NB: The above is not to say that stir-fried haggis pasta or the likes is inherently wrong—it would merely be a good idea to cook it only for oneself in the first instance, rather than serve it up to one's important dinner guests...
Curried Spaghetti and Meatballs
Spaghetti and meatballs—and even spaghetti bolognese itself—are actually already examples of fusion cooking. In Bologna, Italy, where the dish originates, the sauce— ragu—is meant only to complement the taste of the spaghetti and not to feature so prominently as it does in other countries. This recipe takes the concept a little further by currying the sauce and infusing a little something extra in to the dish.
Ingredients (Serves Two)
- 1/2lb minced/ground beef
- 2 14oz cans chopped Italian tomatoes in tomato juice
- 1 egg
- 1 slice of bread (grated in to fresh breadcrumbs)
- 2 cloves of garlic (peeled and grated)
- 1 red chilli (seeds removed and finely chopped)
- 1/2 tsp freshly grated ginger root
- 1 bay leaf
- 1/2 tsp turmeric
- 1/4 tsp ground coriander seed
- Salt and freshly ground black pepper
- Olive oil
- 6oz dried spaghetti
- Put the beef, egg, breadcrumbs, garlic and ginger in to a large bowl or basin and season with salt and pepper. Mix extremely well by hand, ensuring that the ingredients are actually squeezed together, rather than simply mixed.
- Put about a tbsp of olive oil in to a large frying-pan and bring it up to a moderate heat. Divide the meatball mixture in to eight equal portions and roll in to balls, each about the size of a golf ball. Fry in the olive oil to seal the meatballs only. Remove to a plate.
- Add the turmeric, coriander seed and chilli to the oil and stir fry for about twenty seconds. Add the tomatoes and bay leaf and bring to a simmer. Re-add the meatballs and simmer gently for half an hour, stirring gently only occasionally.
- When the sauce has around ten minutes' cooking time remaining, the spaghetti should be added to a large pan of lightly salted, boiling water and simmered for ten minutes until al dente. Please note: adding olive oil to the water to prevent pasta sticking together is a popular but total myth. It doesn't work because it defies the laws of physics: oil and water don't mix. All that will happen is that the oil (less dense than water) will float on top of the water. It will not waste your pasta but it is a total waste of good olive oil.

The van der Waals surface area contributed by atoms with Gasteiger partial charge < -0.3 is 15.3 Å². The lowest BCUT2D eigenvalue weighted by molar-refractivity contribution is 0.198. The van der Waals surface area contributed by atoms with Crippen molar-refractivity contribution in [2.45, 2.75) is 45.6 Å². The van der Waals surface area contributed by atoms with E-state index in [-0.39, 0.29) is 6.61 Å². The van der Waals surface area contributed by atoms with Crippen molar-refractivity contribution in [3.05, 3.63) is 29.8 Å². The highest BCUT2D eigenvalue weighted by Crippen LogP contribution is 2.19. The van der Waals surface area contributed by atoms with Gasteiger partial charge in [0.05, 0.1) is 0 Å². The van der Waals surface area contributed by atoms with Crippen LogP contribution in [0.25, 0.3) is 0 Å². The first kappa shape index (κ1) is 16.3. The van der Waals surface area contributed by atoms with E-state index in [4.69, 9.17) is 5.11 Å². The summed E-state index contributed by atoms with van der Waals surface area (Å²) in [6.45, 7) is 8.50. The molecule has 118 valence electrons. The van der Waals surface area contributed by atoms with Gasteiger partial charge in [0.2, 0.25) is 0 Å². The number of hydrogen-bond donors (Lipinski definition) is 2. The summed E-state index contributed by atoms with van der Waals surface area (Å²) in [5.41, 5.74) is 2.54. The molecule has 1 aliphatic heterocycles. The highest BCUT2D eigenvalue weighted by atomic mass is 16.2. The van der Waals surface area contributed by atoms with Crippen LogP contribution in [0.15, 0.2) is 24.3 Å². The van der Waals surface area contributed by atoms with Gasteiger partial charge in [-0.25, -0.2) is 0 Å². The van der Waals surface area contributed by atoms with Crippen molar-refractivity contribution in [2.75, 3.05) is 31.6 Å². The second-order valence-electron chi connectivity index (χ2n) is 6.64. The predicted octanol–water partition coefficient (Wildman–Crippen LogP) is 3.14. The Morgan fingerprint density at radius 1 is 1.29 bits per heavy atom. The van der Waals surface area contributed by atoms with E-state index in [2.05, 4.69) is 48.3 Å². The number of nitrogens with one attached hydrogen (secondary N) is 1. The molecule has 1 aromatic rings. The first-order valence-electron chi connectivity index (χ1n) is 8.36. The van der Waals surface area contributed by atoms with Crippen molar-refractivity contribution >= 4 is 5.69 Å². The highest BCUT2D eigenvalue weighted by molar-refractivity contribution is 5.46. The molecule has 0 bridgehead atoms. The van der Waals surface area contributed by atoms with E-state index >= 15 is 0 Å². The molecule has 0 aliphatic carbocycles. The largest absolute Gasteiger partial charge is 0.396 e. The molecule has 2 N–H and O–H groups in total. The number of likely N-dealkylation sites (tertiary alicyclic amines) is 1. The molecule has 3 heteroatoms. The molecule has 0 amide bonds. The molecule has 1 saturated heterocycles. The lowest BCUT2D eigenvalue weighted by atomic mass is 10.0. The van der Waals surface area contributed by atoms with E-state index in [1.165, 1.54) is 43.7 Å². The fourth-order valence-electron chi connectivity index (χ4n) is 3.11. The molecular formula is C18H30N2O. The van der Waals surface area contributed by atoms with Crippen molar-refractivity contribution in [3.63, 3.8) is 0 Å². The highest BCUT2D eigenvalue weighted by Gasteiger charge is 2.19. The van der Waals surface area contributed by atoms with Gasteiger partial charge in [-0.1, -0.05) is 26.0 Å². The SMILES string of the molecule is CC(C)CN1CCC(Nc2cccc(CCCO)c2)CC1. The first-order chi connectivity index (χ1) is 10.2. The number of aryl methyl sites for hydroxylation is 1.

- The spaghetti should be drained through a colander and plated, before the delicious curried meatballs are carefully spooned on top, after the bay leaf has been removed and discarded.
Fusion Cooking - Conclusion and Top Tips
Although fusion cooking became fashionable and ostensibly popular during the 1970s, the simple reality is that fusion cooking has been around for millennia. Ever since the earliest migrations of human beings, who carried their cooking knowledge and techniques with them to far off lands, cooking has been subjected to an amalgamation of techniques and adapted to suit the availability of ingredients in those new lands. This means that almost every dish which we can conceive of is the result of the principals of fusion cooking at some stage in human development and that the practice is by no means a 20th century invention.
When we are contemplating fusion cooking, there are some top tips which should always be borne in mind:
- Know your ingredients. Be aware of how each ingredient requires to be cooked and how its taste is likely to compliment or otherwise that of the other ingredients to be incorporated in the dish.
- Know intimately the procedures required to be applied to the chosen cooking method. Do not attempt elaborate, stir fried fusion cooking where you are unfamiliar with the stir frying process.
- Know a little bit of restraint. Cooking is an art form in many respects but this does not mean that a chef has quite the same level of freedom as an artist has with his brush. "That sounds like a novel idea!" does not necessarily mean that it will be a good idea. "Sauteed Garlic Mushrooms with Passion Fruit Syllabub," certainly sounds extremely exotic - would you actually like to eat it? The first and most important step in fusion cooking - or any form of speculative cooking - is rational thought and planning.
- Do not attempt a new form of fusion cooking when hosting an important dinner party. Fusion cooking recipes should be prepared in the first instance only for one's own consumption - or perhaps that of one's extremely patient, close family!
Be creative, open your mind to the possibilities but don't forget to take note of the tips above and your venture in to the world of fusion cooking can be enlightening, exciting and thoroughly enjoyable.
What are your thoughts on Fusion Cooking?
Gordon Hamilton (author) from Wishaw, Lanarkshire, United Kingdom on July 27, 2018:
Thank you Daniel and Amanda. I hope the concept and th recipes are something you will give a go at developing to suit your tastes.
Daniel And Amanda from Florida on July 25, 2018:
Interesting and informative. Some great recipes here, thanks!
Lena Durante from San Francisco Bay Area on May 04, 2017:
I think, to do fusion well, you first have to have a firm grasp on the cuisines you are trying to blend, individually. Master the basics and the common ingredients, then let them dictate how they lend themselves to a collaboration!
Gordon Hamilton (author) from Wishaw, Lanarkshire, United Kingdom on December 13, 2011:
Partho, thank you for visiting and commenting. Unfortunately, the material on this page is "all rights reserved" and it is necessary I am afraid that it remain so. Good luck with your book and thank you for what I hope will be your understanding.
Partho on December 12, 2011:
Wish to write a book in which I wish to add on some material for which I request spermission
Peggy Woods from Houston, Texas on June 29, 2010:
We generally test out new recipes (fusion or not) on ourselves before we serve them to guests. A few people have volunteered to be on our "tasting panels" but they are forewarned as to the possibility of a recipe perhaps not being the best. Brave souls...or hungry. Ha!
Now...curried meatballs sound interesting! Thanks for the recipes.